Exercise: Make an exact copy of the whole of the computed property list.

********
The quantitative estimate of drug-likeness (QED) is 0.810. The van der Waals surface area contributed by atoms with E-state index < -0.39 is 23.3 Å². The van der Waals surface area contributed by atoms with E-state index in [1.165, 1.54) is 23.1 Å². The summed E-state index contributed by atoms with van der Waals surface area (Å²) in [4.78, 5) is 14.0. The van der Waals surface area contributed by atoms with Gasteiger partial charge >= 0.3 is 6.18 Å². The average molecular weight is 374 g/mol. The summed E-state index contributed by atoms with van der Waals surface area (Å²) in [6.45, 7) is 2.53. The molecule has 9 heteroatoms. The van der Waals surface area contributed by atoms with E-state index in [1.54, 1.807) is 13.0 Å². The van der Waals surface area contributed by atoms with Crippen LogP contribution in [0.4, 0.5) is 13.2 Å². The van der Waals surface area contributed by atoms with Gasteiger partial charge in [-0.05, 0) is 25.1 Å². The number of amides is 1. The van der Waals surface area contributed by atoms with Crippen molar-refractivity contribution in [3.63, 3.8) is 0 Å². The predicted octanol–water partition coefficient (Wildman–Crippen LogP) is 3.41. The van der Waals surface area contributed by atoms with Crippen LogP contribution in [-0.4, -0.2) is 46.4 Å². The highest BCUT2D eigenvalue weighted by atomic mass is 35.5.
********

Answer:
The quantitative estimate of drug-likeness (QED) is 0.810. The van der Waals surface area contributed by atoms with E-state index < -0.39 is 23.3 Å². The van der Waals surface area contributed by atoms with E-state index in [1.165, 1.54) is 23.1 Å². The summed E-state index contributed by atoms with van der Waals surface area (Å²) in [4.78, 5) is 14.0. The van der Waals surface area contributed by atoms with Gasteiger partial charge >= 0.3 is 6.18 Å². The average molecular weight is 374 g/mol. The summed E-state index contributed by atoms with van der Waals surface area (Å²) in [6.45, 7) is 2.53. The molecule has 9 heteroatoms. The van der Waals surface area contributed by atoms with E-state index in [1.54, 1.807) is 13.0 Å². The van der Waals surface area contributed by atoms with Crippen LogP contribution in [0.4, 0.5) is 13.2 Å². The van der Waals surface area contributed by atoms with Gasteiger partial charge in [-0.05, 0) is 25.1 Å². The number of amides is 1. The van der Waals surface area contributed by atoms with Crippen molar-refractivity contribution in [3.63, 3.8) is 0 Å². The predicted octanol–water partition coefficient (Wildman–Crippen LogP) is 3.41. The van der Waals surface area contributed by atoms with Crippen LogP contribution in [-0.4, -0.2) is 46.4 Å². The highest BCUT2D eigenvalue weighted by atomic mass is 35.5.